Now, say you set aside just a little less - about $1,500 a month. You buy a riskier investment that compounds at 4%, and get very lucky (nothing goes wrong). At the end of 25 years, you would have around… $773,000. You actually made less despite taking a bigger risk. So: The amount you set aside is more important than an extra percentage point in returns. Think about that before taking on riskier products.

Income’s Gro Retire Flex, easily available online, can provide a steady stream of income in the form of monthly cash benefits during your payout period. In addition, you may also receive a non-guaranteed cash bonus on top of each monthly cash benefit.

^Depending on specific parameters selected.

Sign #3: You bother to take precautions and stay healthy

Look after your physical well-being if you want to retire comfortably; there are some things no amount of money can replace. You know the obvious reason: few things are more expensive than getting sick in Singapore.

Remember that, even if you hit your retirement goals and can afford basic healthcare, you won't retire comfortably if you're stuck with serious health conditions. 

Take steps to ensure that your lifestyle won’t be compromised even with unexpected events. Some endowment policies could provide you with protection while you save. For instance, if you are planning your retirement with Income’s Gro Retire Flex, you would receive additional benefits with the Disability Care Benefit - should you be diagnosed with a disability such as loss of use of one limb, loss of sight in one eye, loss of hearing, or loss of speech.

Get more information and a quote for Gro Retire Flex here. Remember that without insurance, a single bad accident can derail all your financial planning.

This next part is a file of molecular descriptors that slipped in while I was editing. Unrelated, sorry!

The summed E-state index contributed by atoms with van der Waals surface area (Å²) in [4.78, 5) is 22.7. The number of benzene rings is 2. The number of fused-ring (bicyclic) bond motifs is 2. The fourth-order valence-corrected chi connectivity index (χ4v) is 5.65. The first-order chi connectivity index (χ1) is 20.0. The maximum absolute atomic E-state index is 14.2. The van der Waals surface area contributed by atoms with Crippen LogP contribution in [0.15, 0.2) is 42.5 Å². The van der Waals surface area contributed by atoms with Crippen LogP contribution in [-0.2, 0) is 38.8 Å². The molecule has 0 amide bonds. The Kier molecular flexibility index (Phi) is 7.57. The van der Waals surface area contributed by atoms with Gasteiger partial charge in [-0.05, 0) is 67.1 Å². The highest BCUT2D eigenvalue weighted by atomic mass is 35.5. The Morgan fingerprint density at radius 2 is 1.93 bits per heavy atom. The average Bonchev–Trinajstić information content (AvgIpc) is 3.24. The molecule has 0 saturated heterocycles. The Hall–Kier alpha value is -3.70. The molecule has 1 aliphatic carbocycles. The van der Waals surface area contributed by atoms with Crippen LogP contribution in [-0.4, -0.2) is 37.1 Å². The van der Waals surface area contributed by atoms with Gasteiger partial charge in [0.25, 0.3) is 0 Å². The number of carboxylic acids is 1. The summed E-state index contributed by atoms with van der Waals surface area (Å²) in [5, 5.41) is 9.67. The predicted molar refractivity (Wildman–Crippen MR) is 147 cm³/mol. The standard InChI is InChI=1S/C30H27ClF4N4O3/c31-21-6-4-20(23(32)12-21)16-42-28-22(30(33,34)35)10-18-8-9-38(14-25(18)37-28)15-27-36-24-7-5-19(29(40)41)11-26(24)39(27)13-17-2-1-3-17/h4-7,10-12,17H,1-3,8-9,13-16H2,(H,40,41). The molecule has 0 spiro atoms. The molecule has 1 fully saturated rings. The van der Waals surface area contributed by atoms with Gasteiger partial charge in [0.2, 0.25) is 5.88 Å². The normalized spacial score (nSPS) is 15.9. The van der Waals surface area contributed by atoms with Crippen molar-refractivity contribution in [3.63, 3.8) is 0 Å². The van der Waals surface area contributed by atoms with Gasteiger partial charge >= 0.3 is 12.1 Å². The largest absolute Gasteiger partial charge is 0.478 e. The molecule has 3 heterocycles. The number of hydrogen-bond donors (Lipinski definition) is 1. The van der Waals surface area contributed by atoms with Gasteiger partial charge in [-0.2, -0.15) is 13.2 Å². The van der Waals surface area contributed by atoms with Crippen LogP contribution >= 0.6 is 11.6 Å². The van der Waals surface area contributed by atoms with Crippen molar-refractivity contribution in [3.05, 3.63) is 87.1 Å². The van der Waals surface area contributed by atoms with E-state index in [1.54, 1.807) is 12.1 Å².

Sign #4: You have some flexibility in your financial plans

The key to investments is having the flexibility in suiting your current needs. With plans like Gro Retire Flex, you can have the flexibility you need as it provides you with the following options:

  1. Choice of accumulation period - 5-10 years for single premium plans or 10-50 years for regular premium plans (premiums have to be paid up to 5 years before the end of the accumulation period)
  2. Choice of payout period – 10 years, 20 years or till age 100 
  3. Choice of saving by budget, or choosing your desired retirement income 
Don’t be daunted by the complexities of retirement - A little bit of financial assistance can help in your decision making and future planning. Speak to a financial advisor to get your retirement on track.


Important Notes:
This article is meant purely for informational purposes and should not be relied upon as financial advice. The precise terms, conditions and exclusions of any Income products mentioned are specified in their respective policy contracts. For customised advice to suit your specific needs, consult an Income insurance advisor.

This advertisement has not been reviewed by the Monetary Authority of Singapore.